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  • Thierry Spanjaard

Privacy controversy on eIDAS2

Lawmaking is a difficult task! In many cases, technical experts work within parliaments and other lawmakers' structures in order to build up the right sort of rules that are to become a law. Of course, technical experts are never totally independent, as they essentially represent corporate interests. Lobbies play an essential role in the process. Most of the times, the law definition process is relatively smooth, somewhat efficient, and at the end, the law is adopted by Parliaments and other legislative bodies, and accepted by all.

Seemingly, what is going on for the European Digital ID framework, known as eIDAS2 is not as smooth as one may have anticipated.


eIDAS (electronic IDentification, Authentication and trust Services) passed as a European regulation in 2014 and came into effect in July 2015. It regulates electronic signatures, electronic transactions, authentication, certificates computation and verification, signatory authorities, … The EU is coming up now with the European Digital Identity wallet (Eudiw) project, which aims at giving all EU citizens the possibility to have a digital identity that is recognized anywhere in the EU, giving them a simple and safe way to control how much information you want to share with services that require sharing of information.

The new eIDAS2 framework, which is necessary for the European Digital Identity wallet (Eudiw), was designed based on the intervention of numerous security experts from all over Europe; it has been the object of an agreement between the European Parliament and the European Council in June 2023.


However, now, researchers from universities and public labs claim that "new legislative articles, introduced in recent closed-door meetings and not yet public, envision that all web browsers distributed in Europe will be required to trust the certificate authorities and cryptographic keys selected by EU governments," according to Mozilla from the last-chance-for-eidas.org website. "These changes radically expand the capability of EU governments to surveil their citizens by ensuring cryptographic keys under government control can be used to intercept encrypted web traffic across the EU. Any EU member state has the ability to designate cryptographic keys for distribution in web browsers and browsers are forbidden from revoking trust in these keys without government permission," they add.


Many governmental authorities consider weakening encryption or imposing backdoors in systems will give them access to the exchanged information between citizens. However, cybersecurity experts are always unanimous: weakening security systems is never a good option. It will always ease access to data for cybercriminals rather than enforce national security.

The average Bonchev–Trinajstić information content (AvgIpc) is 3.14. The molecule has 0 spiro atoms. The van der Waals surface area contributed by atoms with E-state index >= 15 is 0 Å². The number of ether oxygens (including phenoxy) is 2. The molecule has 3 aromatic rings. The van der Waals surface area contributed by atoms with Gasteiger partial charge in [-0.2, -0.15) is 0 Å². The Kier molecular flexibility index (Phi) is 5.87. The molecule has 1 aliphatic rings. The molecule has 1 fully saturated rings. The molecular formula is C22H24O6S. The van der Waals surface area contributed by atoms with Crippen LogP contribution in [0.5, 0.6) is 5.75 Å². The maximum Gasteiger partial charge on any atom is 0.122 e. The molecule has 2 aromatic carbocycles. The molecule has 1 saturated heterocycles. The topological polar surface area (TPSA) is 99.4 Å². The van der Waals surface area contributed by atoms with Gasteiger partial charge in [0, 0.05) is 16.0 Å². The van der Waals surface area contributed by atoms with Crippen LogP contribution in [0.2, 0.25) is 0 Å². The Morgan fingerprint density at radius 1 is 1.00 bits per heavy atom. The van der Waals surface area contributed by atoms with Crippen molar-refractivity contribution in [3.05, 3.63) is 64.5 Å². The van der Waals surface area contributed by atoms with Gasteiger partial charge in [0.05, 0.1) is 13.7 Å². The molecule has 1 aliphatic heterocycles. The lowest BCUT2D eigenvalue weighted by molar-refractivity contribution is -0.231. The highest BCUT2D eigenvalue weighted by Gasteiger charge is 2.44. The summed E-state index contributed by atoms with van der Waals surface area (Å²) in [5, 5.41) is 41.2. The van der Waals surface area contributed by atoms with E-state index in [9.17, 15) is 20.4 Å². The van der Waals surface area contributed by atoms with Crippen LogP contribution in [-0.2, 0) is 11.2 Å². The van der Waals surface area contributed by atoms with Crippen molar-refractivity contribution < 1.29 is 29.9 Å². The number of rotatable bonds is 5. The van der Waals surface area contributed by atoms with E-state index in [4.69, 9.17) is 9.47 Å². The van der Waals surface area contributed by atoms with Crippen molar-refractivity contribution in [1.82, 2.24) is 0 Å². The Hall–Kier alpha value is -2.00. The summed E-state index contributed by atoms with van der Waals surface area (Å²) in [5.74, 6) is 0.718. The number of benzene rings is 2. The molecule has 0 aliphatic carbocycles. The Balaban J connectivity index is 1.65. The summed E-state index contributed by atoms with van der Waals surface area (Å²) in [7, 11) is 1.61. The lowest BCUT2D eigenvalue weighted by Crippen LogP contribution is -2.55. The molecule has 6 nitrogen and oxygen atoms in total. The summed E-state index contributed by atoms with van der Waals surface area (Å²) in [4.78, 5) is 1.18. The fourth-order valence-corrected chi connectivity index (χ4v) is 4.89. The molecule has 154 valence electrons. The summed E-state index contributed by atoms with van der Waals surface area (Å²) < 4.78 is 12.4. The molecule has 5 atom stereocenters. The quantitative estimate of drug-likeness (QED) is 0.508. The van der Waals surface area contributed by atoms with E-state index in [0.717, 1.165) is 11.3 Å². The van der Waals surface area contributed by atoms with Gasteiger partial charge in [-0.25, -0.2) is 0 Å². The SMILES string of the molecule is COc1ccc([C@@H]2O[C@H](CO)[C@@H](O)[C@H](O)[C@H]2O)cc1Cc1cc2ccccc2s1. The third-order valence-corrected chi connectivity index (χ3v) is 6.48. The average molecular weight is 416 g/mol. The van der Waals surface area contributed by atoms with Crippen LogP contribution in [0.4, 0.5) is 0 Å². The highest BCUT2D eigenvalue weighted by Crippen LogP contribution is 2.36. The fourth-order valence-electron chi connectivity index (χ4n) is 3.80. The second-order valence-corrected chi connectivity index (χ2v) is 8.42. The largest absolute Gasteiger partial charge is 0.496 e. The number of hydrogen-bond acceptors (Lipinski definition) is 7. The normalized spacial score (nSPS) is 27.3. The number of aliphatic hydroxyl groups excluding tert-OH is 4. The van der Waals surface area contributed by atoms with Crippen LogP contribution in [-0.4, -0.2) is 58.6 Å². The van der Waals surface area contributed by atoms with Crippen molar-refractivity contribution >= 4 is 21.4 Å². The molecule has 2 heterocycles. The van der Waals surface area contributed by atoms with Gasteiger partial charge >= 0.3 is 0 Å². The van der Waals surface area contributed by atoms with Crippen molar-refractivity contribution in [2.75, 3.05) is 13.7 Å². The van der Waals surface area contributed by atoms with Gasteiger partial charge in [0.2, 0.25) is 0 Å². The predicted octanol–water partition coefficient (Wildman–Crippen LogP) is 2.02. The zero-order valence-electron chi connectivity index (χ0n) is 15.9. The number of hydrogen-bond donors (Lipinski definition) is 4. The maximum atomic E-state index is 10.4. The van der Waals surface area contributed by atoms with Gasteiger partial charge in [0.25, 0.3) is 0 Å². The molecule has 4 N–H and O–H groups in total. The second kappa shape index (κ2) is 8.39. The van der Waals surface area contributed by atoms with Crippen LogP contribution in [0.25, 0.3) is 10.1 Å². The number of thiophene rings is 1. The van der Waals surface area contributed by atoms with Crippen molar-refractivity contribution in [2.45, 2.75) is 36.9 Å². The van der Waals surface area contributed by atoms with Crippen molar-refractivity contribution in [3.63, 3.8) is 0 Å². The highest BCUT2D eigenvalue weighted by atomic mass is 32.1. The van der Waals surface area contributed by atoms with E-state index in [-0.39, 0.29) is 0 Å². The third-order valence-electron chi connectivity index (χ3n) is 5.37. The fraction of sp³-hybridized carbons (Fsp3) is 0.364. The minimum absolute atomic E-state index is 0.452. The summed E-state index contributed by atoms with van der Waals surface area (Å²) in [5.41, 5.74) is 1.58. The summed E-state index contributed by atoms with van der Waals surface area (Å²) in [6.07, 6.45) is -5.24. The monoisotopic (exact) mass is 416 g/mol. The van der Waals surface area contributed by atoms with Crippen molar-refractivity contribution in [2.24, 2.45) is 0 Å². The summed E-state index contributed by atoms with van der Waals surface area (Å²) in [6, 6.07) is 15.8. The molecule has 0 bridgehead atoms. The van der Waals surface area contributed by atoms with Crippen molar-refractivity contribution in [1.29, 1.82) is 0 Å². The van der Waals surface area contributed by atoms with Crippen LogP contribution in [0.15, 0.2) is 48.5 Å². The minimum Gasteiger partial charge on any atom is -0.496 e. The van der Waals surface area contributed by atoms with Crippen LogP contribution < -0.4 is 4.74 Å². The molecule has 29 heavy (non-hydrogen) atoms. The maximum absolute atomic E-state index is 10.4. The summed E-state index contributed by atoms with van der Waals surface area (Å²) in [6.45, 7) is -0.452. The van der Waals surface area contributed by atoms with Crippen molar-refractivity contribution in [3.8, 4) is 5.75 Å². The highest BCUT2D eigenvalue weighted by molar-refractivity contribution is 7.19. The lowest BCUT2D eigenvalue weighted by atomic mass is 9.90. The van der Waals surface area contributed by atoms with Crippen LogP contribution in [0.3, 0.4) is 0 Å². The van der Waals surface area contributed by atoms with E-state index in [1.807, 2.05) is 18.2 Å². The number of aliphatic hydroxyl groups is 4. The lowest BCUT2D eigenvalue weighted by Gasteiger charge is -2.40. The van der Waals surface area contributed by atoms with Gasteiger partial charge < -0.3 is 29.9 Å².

This objection is at the core of the open letter calling on the EU to abandon these plans and safeguard the web. About article 45 and 45A, they write "The current proposal radically expands the ability of governments to surveil both their own citizens and residents across the EU by providing them with the technical means to intercept encrypted web traffic, as well as undermining the existing oversight mechanisms relied on by European citizens." The open letter on the position of scientists and NGOs on the EU’s proposed digital identity reform, says "We are extremely concerned that, as proposed in its current form, this legislation will not result in adequate technological safeguards for citizens and businesses, as intended. In fact, it will very likely result in less security for all." It is signed by 504 scientists and researchers from 39 countries, as well as numerous NGOs. Signatories include well-known scientist from leading universities and public labs, in and out of Europe: UC Louvain, Inria, Ecole Polytechnique, Fraunhofer Institut, Waseda University, IMDEA Software Institute, EPFL, King's College London, New York University, Stanford University, among many others. Industrialists are weighing in in another open letter signed by organizations such as Akamai, Cisco, Cloudflare, Linux foundation, Mozilla, among others.


We will monitor what is going to happen with this proposed legislation and in which terms it will be voted. Updating eIDAS and the development of the European Digital Identity wallet (Eudiw) will happen anyway, and our secure transactions industry will be here to provide solutions to fit the requirements of governments, public and private entities as well as citizens.




Photo credits: Bing image creator - Bing image creator - Stefan Steinbauer on Unsplash

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